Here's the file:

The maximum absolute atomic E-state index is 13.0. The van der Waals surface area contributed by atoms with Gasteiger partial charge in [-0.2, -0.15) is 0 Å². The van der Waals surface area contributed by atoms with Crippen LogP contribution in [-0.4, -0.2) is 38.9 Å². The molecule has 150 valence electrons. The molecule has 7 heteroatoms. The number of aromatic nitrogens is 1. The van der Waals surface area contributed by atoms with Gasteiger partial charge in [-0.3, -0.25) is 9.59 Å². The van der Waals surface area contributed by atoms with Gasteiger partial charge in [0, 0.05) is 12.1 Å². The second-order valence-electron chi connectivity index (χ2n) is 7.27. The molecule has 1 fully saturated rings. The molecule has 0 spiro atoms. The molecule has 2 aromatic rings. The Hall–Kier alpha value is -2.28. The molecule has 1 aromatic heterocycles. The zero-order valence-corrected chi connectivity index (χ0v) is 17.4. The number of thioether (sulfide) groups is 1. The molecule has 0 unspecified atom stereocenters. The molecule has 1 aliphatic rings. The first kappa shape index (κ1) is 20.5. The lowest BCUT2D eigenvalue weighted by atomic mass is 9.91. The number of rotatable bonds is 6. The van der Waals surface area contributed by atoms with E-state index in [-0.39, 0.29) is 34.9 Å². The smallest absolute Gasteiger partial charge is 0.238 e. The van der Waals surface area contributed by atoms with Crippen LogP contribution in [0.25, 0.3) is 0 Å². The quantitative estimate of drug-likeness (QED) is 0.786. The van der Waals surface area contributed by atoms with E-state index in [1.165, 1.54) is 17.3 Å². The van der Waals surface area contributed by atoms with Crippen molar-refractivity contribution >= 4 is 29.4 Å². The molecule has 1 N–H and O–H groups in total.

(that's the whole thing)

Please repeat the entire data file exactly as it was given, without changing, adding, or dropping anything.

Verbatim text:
The maximum absolute atomic E-state index is 13.0. The van der Waals surface area contributed by atoms with Gasteiger partial charge in [-0.2, -0.15) is 0 Å². The van der Waals surface area contributed by atoms with Crippen LogP contribution in [-0.4, -0.2) is 38.9 Å². The molecule has 150 valence electrons. The molecule has 7 heteroatoms. The number of aromatic nitrogens is 1. The van der Waals surface area contributed by atoms with Gasteiger partial charge in [-0.3, -0.25) is 9.59 Å². The van der Waals surface area contributed by atoms with Gasteiger partial charge in [0, 0.05) is 12.1 Å². The second-order valence-electron chi connectivity index (χ2n) is 7.27. The molecule has 1 fully saturated rings. The molecule has 0 spiro atoms. The molecule has 2 aromatic rings. The Hall–Kier alpha value is -2.28. The molecule has 1 aromatic heterocycles. The zero-order valence-corrected chi connectivity index (χ0v) is 17.4. The number of thioether (sulfide) groups is 1. The molecule has 0 unspecified atom stereocenters. The molecule has 1 aliphatic rings. The first kappa shape index (κ1) is 20.5. The lowest BCUT2D eigenvalue weighted by atomic mass is 9.91. The number of rotatable bonds is 6. The van der Waals surface area contributed by atoms with E-state index in [-0.39, 0.29) is 34.9 Å². The smallest absolute Gasteiger partial charge is 0.238 e. The van der Waals surface area contributed by atoms with Crippen LogP contribution in [0.25, 0.3) is 0 Å². The quantitative estimate of drug-likeness (QED) is 0.786. The van der Waals surface area contributed by atoms with E-state index in [1.165, 1.54) is 17.3 Å². The van der Waals surface area contributed by atoms with Crippen molar-refractivity contribution >= 4 is 29.4 Å². The molecule has 1 N–H and O–H groups in total.